• Field validation on the server side to enforce validation rules and prevent tempering with the form through SQL injection.
  • Client side validation displays inline to improve user satisfaction. No more annoying popups that don't really tell you anything.
  • Easy creation of complex form structures.
  • Uses the popular jQuery Javascript library for DOM manipulation.
  • Completely customizable using CSS.
  • Automatic creation of field summaries for form mailers in both HTML and plain text.
  • It's open source and therefore completely free (here's the GitHub repo)!
share|improve this answer
Have you used this library yourself? Have you had to make any custom validation routines etc? Just curious how easy it is once it is taken off of the beaten track. – Treffynnon Mar 22 '11 at 10:38
it look so FK great. +1 ;) – Luca Filosofi Mar 22 '11 at 12:06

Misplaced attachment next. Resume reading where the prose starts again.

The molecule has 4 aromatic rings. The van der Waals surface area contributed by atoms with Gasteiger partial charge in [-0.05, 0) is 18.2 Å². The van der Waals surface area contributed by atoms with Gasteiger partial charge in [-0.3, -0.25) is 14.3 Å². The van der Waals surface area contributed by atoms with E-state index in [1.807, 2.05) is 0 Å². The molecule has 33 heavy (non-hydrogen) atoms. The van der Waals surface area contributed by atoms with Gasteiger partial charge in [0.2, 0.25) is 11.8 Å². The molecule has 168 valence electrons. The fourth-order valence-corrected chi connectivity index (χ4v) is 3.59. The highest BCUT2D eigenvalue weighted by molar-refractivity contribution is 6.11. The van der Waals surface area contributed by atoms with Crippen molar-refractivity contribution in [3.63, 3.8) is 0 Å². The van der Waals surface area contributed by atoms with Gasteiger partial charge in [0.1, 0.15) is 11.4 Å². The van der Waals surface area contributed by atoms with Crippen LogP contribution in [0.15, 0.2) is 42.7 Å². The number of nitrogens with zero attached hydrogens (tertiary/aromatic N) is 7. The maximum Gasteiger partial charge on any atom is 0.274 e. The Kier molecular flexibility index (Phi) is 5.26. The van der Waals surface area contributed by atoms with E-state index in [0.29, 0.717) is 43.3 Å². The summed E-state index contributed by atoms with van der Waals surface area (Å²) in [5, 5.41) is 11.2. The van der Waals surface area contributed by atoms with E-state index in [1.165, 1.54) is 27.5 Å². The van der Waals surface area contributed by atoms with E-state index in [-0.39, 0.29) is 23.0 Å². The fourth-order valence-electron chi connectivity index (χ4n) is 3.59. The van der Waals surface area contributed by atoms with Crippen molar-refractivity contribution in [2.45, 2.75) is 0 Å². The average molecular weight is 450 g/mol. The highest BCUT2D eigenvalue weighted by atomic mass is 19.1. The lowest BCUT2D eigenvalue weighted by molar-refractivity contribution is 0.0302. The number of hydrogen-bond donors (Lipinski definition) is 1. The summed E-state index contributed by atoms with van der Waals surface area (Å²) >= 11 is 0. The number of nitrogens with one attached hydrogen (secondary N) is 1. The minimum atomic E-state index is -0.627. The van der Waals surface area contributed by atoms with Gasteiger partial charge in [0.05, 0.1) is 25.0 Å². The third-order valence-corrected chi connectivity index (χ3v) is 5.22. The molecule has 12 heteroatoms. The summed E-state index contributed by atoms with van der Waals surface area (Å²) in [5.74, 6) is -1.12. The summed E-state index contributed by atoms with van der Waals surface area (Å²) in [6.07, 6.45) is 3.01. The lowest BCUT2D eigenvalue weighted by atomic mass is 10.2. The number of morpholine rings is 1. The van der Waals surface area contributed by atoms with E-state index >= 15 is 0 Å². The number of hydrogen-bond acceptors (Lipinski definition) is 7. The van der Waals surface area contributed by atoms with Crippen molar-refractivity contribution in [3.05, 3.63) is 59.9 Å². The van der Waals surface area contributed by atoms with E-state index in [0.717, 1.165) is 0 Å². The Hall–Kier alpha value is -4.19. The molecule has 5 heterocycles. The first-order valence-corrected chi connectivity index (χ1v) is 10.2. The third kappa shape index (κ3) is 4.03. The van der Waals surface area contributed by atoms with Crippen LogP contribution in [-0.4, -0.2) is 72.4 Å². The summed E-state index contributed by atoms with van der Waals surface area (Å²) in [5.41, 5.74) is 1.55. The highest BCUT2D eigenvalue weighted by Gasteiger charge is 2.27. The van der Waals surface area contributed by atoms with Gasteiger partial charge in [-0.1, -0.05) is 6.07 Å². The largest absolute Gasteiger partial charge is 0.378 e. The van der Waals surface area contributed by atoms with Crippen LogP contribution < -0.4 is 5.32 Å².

This looks like the best option that has been recommended or that I have been able to find. However I still have some reservations over using this library. It seems to have sat at v1 for a while and there hasn't been action on issues since November last year. – Treffynnon Mar 25 '11 at 11:45
@Tokk This is a pretty bad bug though "Slashes Showing up when form reloads" code.google.com/p/validformbuilder/issues/detail?id=6 and it has been kicking around for a year now. Same with this bug: "Fields of type VFORM_FILE won't validate" code.google.com/p/validformbuilder/issues/detail?id=8 – Treffynnon Mar 26 '11 at 15:22